Published 07/06/2015 | 02:30
No longer off the beaten tourist track, Ethiopia is now a direct flight from Dublin. Louise Hogan explores.
In a small one-bedroom house in northern Ethiopia, a woman is serving a powerful brew. The aroma is distinct and earthy. It takes just a single sup to confirm. Yes… it's beer. Although the gritty brown liquid sloshing around my cup is a tad stronger than your average Smithwicks.
This is one of the amazing things about Ethiopia. Not the earthy home brewers (signalled by a pole with a red flag on top of their houses), but the universal welcome almost everywhere you go.
More and more people are set to experience those welcomes, too. Ethiopian Airlines has just launched direct flights between Ireland and Addis Ababa, making it easier than ever to get a taste of this unique and enchanting culture.
But back to that little brewery. I may be a newbie to Axum. I may just have seen the 2,000-year-old obelisks in its Stelae fields for the first time, but it's clear that the people propped atop of boxes around the room are on more familiar territory. After a bit of negotiating, through an obliging local translator, farmers Mersea (68) and Berhe (75) tell me about their difficult lives "fighting with oxen" in the hot sun.
Ethiopia is a country of 94 million souls. Its people talk in a myriad 200 dialects. But Mersea's story is strong and simple. He tells me of great changes from the time of the "cruel" Derg government that "killed many people" during the late 1970s and early 1980s. "Today we have justice, peace and schools," he says.
Enchanted by Ethiopia...
Reluctant to leave, but with many more miles to travel, I step blinking out into the dry heat. I still can't believe I'm in Axum. I still can't believe I landed into the bustling city of Addis Ababa only a few days earlier.
Addis's airport is perched on the edge of this sprawling, African city. It was bright and early when we landed, but it was clear that this was a city on the move. It wasn't hard to see how Ethiopia produces some of the world's best athletes, either - scores of people were running in never-ending laps, crisscrossing Meskel Square in an early morning workout.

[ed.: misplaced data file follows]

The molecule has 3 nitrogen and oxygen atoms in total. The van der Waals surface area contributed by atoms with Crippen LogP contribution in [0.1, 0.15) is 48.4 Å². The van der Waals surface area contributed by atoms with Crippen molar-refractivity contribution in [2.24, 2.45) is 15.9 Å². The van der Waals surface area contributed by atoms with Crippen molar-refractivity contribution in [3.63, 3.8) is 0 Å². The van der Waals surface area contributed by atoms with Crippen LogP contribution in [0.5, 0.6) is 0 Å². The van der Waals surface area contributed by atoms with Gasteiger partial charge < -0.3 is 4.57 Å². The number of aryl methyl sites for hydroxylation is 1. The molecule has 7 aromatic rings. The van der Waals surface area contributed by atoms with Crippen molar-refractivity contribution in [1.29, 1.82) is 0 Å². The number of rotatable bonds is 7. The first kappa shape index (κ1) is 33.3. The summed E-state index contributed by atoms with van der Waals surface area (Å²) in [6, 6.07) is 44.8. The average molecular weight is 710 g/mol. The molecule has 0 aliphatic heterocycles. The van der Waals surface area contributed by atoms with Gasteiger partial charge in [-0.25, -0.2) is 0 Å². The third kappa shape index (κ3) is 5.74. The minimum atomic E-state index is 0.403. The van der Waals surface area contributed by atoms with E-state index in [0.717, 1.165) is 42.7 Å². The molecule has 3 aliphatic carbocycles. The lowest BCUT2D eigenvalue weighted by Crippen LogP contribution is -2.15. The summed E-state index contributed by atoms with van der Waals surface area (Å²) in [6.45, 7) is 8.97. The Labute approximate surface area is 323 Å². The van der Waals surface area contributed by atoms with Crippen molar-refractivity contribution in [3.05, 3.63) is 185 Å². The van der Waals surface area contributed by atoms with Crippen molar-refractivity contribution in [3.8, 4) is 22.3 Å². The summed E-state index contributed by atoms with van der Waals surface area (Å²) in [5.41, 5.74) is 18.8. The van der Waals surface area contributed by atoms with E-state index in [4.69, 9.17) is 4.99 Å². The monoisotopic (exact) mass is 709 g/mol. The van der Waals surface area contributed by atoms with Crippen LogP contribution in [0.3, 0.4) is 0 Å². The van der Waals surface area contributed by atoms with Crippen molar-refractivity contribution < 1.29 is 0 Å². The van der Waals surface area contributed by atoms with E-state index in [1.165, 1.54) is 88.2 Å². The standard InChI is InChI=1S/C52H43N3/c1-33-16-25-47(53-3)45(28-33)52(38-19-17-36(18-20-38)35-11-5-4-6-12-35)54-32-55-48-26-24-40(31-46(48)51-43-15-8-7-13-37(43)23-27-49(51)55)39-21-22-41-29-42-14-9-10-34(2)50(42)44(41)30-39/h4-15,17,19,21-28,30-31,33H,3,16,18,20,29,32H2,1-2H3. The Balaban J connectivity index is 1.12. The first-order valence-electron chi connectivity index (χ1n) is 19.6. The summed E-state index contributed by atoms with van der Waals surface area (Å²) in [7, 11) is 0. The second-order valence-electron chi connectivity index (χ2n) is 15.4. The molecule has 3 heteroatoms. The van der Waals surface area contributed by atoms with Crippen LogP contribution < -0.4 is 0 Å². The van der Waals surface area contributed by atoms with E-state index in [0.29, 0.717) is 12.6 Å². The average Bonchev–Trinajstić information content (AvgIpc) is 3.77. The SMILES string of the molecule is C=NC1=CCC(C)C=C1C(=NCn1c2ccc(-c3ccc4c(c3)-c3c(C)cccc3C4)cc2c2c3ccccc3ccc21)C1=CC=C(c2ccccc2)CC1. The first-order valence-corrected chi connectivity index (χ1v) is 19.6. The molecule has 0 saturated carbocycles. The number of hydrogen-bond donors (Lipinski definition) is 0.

My sense was of a city on the rise. Ethiopia remains a poor country, but everywhere you look you see evidence of development, of large corporations buying up slices of former state assets. Traffic is teeming. Workers sup bottles of St George beer in corrugated iron-roofed shacks popping up all over.
It was just before rush-hour when I stepped into Ethiopia's National Museum. I was looking for Lucy. Discovered in the eastern Afar region in 1974, she's a 3.2 million year-old partial skeleton and one of the earliest known human ancestors. Along with local schoolchildren, I gazed in wonderment at the bone pieces. Appropriately, Lucy is called Dinknesh in Ethiopia… meaning 'You are Wonderful'. Looking at her made me realise the depth of history beneath Ethiopia's soil.
Everywhere you look in Ethiopia, however, there are reminders that infrastructure is in its infant stages. Travelling back to the airport to catch a flight to Lalibela, the electricity waned and hummed. Internal flights are surprisingly good here; the roads, not so much. As you fly over the undulating, rusty brown landscape it's not hard to see how famine could have gripped the vast plains only 30 years ago. Back then, images of starving children brought the country to worldwide attention. Today, the work of Live Aid and the name of Bob Geldof still evoke a reaction.